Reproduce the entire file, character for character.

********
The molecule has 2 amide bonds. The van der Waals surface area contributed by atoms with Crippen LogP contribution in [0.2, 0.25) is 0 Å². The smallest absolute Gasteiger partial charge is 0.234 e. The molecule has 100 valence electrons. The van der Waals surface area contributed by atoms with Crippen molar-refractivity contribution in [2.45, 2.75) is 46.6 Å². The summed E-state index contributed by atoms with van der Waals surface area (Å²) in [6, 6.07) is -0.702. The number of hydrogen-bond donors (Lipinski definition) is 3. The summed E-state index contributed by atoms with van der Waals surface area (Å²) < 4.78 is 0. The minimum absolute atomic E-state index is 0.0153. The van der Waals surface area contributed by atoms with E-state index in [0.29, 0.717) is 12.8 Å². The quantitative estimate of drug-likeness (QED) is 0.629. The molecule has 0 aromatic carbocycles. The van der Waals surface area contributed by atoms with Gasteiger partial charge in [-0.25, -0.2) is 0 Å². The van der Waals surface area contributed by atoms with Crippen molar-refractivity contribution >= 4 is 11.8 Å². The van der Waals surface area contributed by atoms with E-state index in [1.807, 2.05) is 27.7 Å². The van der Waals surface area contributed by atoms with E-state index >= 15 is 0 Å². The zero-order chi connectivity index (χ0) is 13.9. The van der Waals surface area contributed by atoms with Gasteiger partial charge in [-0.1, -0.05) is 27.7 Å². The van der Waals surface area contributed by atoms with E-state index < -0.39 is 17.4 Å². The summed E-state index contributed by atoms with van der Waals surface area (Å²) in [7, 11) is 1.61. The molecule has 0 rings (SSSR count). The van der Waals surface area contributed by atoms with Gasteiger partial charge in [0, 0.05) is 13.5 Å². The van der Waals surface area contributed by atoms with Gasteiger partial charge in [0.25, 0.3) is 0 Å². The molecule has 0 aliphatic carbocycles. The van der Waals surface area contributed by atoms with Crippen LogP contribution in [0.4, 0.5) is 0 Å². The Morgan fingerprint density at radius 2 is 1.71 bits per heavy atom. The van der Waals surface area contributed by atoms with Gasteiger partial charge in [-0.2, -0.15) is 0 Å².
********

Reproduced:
The molecule has 2 amide bonds. The van der Waals surface area contributed by atoms with Crippen LogP contribution in [0.2, 0.25) is 0 Å². The smallest absolute Gasteiger partial charge is 0.234 e. The molecule has 100 valence electrons. The van der Waals surface area contributed by atoms with Crippen molar-refractivity contribution in [2.45, 2.75) is 46.6 Å². The summed E-state index contributed by atoms with van der Waals surface area (Å²) in [6, 6.07) is -0.702. The number of hydrogen-bond donors (Lipinski definition) is 3. The summed E-state index contributed by atoms with van der Waals surface area (Å²) < 4.78 is 0. The minimum absolute atomic E-state index is 0.0153. The van der Waals surface area contributed by atoms with E-state index in [0.29, 0.717) is 12.8 Å². The quantitative estimate of drug-likeness (QED) is 0.629. The molecule has 0 aromatic carbocycles. The van der Waals surface area contributed by atoms with Gasteiger partial charge in [-0.25, -0.2) is 0 Å². The van der Waals surface area contributed by atoms with Crippen molar-refractivity contribution >= 4 is 11.8 Å². The van der Waals surface area contributed by atoms with E-state index in [1.807, 2.05) is 27.7 Å². The van der Waals surface area contributed by atoms with E-state index >= 15 is 0 Å². The zero-order chi connectivity index (χ0) is 13.9. The van der Waals surface area contributed by atoms with Gasteiger partial charge in [-0.1, -0.05) is 27.7 Å². The van der Waals surface area contributed by atoms with E-state index < -0.39 is 17.4 Å². The summed E-state index contributed by atoms with van der Waals surface area (Å²) in [7, 11) is 1.61. The molecule has 0 rings (SSSR count). The van der Waals surface area contributed by atoms with Gasteiger partial charge in [0, 0.05) is 13.5 Å². The van der Waals surface area contributed by atoms with Gasteiger partial charge in [0.25, 0.3) is 0 Å². The molecule has 0 aliphatic carbocycles. The van der Waals surface area contributed by atoms with Crippen LogP contribution in [0.4, 0.5) is 0 Å². The Morgan fingerprint density at radius 2 is 1.71 bits per heavy atom. The van der Waals surface area contributed by atoms with Gasteiger partial charge in [-0.2, -0.15) is 0 Å².